Simply stated, organizational culture refers to the values, attitudes, and beliefs shared by a group of people. Culture has a profound effect on an organization and it adds structural stability to the group. It provides employees with a frame of reference that enables them to communicate effectively and to recognize right from wrong within the organizational framework. It is the leader’s assumptions of the right way to do things that gets communicated to the group.
When priorities change at the drop of a hat, a framework for change is critical to the health of the organization. “As behavioral codes and values are embedded deeply in the organization, they are generally a strong guideline for all activities.” Understanding culture can help organizations facilitate a framework for change. The dominant elements that are present in an organization are the driving forces behind its culture. “Culture, like an onion, consists of layers that can be peeled off. The outer layer is what people primarily associate with culture: the visual reality of behavior, clothes, food, language, and so on. The middle layer refers to the norms and values that an organization holds: what is considered right and wrong or good and bad. The deepest or inner layer is the level of unquestioned implicit culture. This layer is the result of human beings organizing to reconcile frequently occurring dilemmas.”
Each of these driving forces can be molded into a framework for change, as long as they are understood. The leaders of the future must understand the driving forces behind the organization’s culture so that they can understand how to promote understanding within the culture. Organizations, like people, respond to different motivators. When technology is the driving force, for example, the need to be on the cutting edge might be a motivator. The military frequently subscribes to this culture.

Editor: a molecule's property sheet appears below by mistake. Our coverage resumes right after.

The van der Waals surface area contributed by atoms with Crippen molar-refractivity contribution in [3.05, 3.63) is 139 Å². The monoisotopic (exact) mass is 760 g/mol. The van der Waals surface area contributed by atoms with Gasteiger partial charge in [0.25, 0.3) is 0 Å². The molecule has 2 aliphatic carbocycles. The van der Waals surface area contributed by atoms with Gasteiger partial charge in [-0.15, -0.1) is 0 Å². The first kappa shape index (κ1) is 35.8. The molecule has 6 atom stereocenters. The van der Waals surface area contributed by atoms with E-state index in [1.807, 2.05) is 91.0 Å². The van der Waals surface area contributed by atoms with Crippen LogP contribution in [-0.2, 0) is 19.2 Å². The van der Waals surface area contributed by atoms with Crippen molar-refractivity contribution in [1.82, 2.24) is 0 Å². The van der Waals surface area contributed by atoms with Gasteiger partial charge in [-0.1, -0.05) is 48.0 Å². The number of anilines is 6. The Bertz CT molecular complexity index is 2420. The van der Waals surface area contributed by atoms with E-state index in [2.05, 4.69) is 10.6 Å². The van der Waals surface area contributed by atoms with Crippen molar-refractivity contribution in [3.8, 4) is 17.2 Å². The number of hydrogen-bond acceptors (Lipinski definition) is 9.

“It is important that leaders not be so in love with the details of the changes they are launching that they sacrifice the spirit of the outcome that the changes were intended to produce. Leaders who become emotionally wedded to their ‘plans’ sometimes fail to distinguish between incidentals and fundamentals and end up establishing the former at the expense of the latter.” In order to maintain a sustainable advantage, the organizations must change as quickly as their strategies. If change is required to maintain a sustainable advantage, why not design the organization to be constantly and quickly changeable? The value gained by conducting a culture-values audit is that it assists stakeholders in understanding their strengths and potential for change. “Understanding how your organizations is the same as and different from other similar organizations, how its different elements are aligned with one another, and in what ways change might be initiated are all important outcomes…”[ad_2]
Source by Kenneth Rice